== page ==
A woman scheduled to speak at a UK Labour Party conference later this month once called for attacks against the Knesset and Israeli lawmakers, The Times reported Tuesday.
According to the report Ewa Jasiewicz, 40, a British-Polish anti-Israel activist, is scheduled to speak about the future of trade unions at the Momentum festival organized alongside Labour’s annual conference. Party leader Jeremy Corbyn, who reportedly called her a “good friend,” is also scheduled to speak.
The Times said it had unearthed a report from Jasiewicz, written in 2002 when she was living and working in Jenin in the West Bank at the height of the Second Intifada, in which she suggested that terror groups should attack Israeli MKs instead of civilians.
According to the Times, Jasiewicz wrote that the son of the family she was staying with “went and opened fire on some Israeli civilians in a market somewhere a few months ago,” adding: “I don’t get why activists can’t go and do the Knesset or something, or do a sophisticated politician bump-off like the PFLP?”
She was referring to the Popular Front for the Liberation of Palestine, a Marxist group that has conducted numerous terror attacks against Israel and Israeli citizens since it was formed in 1967, including the assassination of then-tourism minister Rehavam Zeevi in 2001.
Jasiewicz told The Times the comments were flippant and “in a private email which ended up being published on the PalSolidarity website in 2002 as was the case at times with emailed reports on Israeli occupation activity back then.”
“I do not and never have, advocated the harming of anybody and this was definitely not the intention of the comment in the email. I apologize for any harm or upset this has caused and I ask people to understand it in the context that it was written, both as a flippant comment in a private email and under conditions of a violent occupation,” she said.
Jasiewicz has a long history of anti-Israel activity and was deported from Israel in 2004, reportedly for aiding terror groups.
The announcement that Jasiewicz was set to speak at the Labour event initially drew outrage after it was revealed that she had in 2010 vandalized a remaining wall of the Warsaw Ghetto, spraying it with “Free Gaza and Palestine” graffiti.
However I find it worrying theres claims @momentum will have "an antisemite who vandalised jewish war graves" speak at an event
But she wrote "Free Gaza & Palestine" on the Warsaw Ghetto wall
Can there be a more poignant parallel?
— YES ???????????????????????????? Бот (@YESthatcherDead) September 11, 2018
The wall was built in 1940, when the Nazi Germans occupying Poland closed the area of Warsaw they called the “Jewish district.” It was four meters (13 feet) high, including one meter of barbed wire on top.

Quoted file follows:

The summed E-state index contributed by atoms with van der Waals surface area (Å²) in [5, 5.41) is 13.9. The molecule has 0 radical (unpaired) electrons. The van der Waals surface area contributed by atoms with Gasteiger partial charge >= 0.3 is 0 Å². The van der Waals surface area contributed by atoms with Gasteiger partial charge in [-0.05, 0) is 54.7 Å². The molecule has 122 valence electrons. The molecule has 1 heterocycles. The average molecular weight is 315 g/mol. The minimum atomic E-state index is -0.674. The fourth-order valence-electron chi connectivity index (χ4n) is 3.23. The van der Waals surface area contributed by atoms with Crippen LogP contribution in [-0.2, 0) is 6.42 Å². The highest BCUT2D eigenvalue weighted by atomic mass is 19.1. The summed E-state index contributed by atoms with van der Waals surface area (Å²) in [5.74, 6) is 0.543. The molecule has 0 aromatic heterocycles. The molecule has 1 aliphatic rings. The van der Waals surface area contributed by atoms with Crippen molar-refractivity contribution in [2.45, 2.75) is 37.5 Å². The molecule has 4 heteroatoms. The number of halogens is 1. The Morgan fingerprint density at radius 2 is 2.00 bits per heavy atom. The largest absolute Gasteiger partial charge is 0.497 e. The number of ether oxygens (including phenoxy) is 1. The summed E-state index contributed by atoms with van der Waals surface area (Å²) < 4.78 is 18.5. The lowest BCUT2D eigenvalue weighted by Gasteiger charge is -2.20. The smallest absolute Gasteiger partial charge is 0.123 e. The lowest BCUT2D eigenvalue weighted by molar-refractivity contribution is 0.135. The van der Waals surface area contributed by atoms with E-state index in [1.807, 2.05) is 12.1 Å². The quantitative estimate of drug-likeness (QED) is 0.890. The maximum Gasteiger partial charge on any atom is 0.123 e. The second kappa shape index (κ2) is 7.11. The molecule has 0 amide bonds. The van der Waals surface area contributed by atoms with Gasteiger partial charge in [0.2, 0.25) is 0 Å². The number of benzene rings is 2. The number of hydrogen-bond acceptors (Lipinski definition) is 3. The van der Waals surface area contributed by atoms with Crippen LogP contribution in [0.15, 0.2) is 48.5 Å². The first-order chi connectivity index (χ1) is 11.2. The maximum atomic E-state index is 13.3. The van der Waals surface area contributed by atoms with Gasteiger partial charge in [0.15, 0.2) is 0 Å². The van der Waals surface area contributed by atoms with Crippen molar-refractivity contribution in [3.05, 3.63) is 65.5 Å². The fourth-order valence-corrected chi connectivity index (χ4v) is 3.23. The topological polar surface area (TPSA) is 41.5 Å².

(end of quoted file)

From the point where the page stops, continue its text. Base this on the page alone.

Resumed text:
Most of the ghetto’s 450,000 residents died of hunger and disease there or in the gas chambers of the Treblinka death camp.
The Germans destroyed the ghetto and most of the wall in 1943. Hundreds of residents resisted, but the Ghetto Uprising was crushed in May 1943 and almost all its fighters were killed.
According to the Daily Mail, Corbyn praised Jasiewicz during a rally in 2009 in support of Gaza and said she had moved him to tears with a description of the enclave he sent him.”
Euan Philipps, a spokesman for Labour Against Antisemitism, called for her to be removed from the program.
“Jon Lansman [founder of Momentum] and Jeremy Corbyn must personally intervene to ensure that Ms Jasiewicz is removed from the schedule for the Momentum Conference,” he told The Times.
The incident is the latest in a long stream of anti-Semitic incidents plaguing the UK opposition party and its virulently anti-Israel leader Corbyn.
Almost 40 percent of British Jews would “seriously consider emigrating” if Corbyn became prime minister, according to a poll conducted for The Jewish Chronicle published last week.
The crisis over anti-Semitism in the Labour Party — including its failure to fully adopt the International Holocaust Remembrance Alliance‘s (IHRA) definition of anti-Semitism until last Tuesday — has caused a major schism within its ranks and led Jews to express fears over their future in the country.
Corbyn says anti-Semitism has no place in the Labour Party, but he has been roundly criticized over reports of rampant anti-Jewish prejudice, for his own allegedly anti-Semitic statements and activities, and for not backing the IHRA definition of anti-Semitism. When the IHRA definition was adopted by his party last week, Corbyn sought in vain to add a caveat asserting that it is not anti-Semitic to call Israel’s existence racist.